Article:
To prove my point, let me introduce into evidence a July 2013 Huff Post article in which a former LuLuLemon employee admitted to the conspiratorial tactics of the company. According to her account, the “largest sizes” – which are defined as (gulp!) size 10s and 12s – are harbored in the very back of the store, rarely restocked, and include only the old designs that a gaggle of perky, meal-skipping size triple 0s wouldn’t be caught dead in.
Wait…what? Size 10 is considered a “larger size”? By whose terms – a clique of tiny mean teenage girls with low self-esteem and a distorted sense of social ranking? Because – Tsk! Tsk! – this sounds a bit like female bullying to me, suggesting it’s okay to treat people of certain sizes like second class citizens and make them walk farther to find their sizes. I know we need the exercise, but that’s beside the point.
The employee further explained the company consciously brands its clothing for only “the stylishly fitness-conscious”, suggesting only people who are size 8 or less can be labeled as fashionable, healthy and physically capable of signing up for a yoga class.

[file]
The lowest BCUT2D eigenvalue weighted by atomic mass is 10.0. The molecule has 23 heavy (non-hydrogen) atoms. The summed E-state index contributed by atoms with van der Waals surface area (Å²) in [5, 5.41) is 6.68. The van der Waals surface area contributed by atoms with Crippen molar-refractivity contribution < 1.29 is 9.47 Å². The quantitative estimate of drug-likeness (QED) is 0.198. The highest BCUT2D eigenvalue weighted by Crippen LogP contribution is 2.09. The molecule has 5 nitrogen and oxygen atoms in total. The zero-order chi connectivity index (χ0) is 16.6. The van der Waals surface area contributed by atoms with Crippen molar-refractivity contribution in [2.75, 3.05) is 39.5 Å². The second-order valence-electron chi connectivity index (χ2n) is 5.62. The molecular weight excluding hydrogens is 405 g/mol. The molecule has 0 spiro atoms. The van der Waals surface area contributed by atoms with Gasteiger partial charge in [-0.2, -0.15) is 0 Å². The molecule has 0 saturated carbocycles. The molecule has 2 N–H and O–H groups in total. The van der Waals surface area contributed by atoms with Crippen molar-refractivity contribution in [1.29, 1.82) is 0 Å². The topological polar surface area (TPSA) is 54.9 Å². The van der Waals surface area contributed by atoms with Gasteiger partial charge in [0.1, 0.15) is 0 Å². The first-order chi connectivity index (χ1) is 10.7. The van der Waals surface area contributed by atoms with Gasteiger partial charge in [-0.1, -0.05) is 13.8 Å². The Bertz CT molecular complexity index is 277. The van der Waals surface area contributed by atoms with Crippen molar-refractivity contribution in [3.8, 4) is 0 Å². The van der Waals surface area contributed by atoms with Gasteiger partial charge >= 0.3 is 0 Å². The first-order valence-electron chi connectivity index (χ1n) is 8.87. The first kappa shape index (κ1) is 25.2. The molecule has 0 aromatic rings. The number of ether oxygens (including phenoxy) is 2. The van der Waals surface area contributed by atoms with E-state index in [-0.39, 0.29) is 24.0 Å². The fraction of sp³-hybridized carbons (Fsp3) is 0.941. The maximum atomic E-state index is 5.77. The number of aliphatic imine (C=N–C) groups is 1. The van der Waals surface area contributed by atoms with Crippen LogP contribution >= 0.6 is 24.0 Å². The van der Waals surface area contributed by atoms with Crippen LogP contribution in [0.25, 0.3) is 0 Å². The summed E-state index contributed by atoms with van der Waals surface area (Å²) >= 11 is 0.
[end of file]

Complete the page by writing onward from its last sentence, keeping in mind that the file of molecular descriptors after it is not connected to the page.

But it’s not just LuLu that promotes such discrimination, as they are apparently part of a larger, uglier retail street gang intent upon reinforcing the message that only certain sized women are considered worthy of their designer clothing. Using this reasoning, if you are over size 10 you are not welcome to hang with this crowd – I guess out of fear you will be seen as a giant billboard for their clothing. And we can’t have that. You can’t be seen trying to help the arguably unhealthiest Americans trying to get healthy. What would that say about you as a company?
Get this – contrary to the fat-fearing fashion industry’s belief that catering to larger people isn’t worth their time or money, a 2011 report from Women’s Wear Daily reports the average dress size among American women is a fourteen.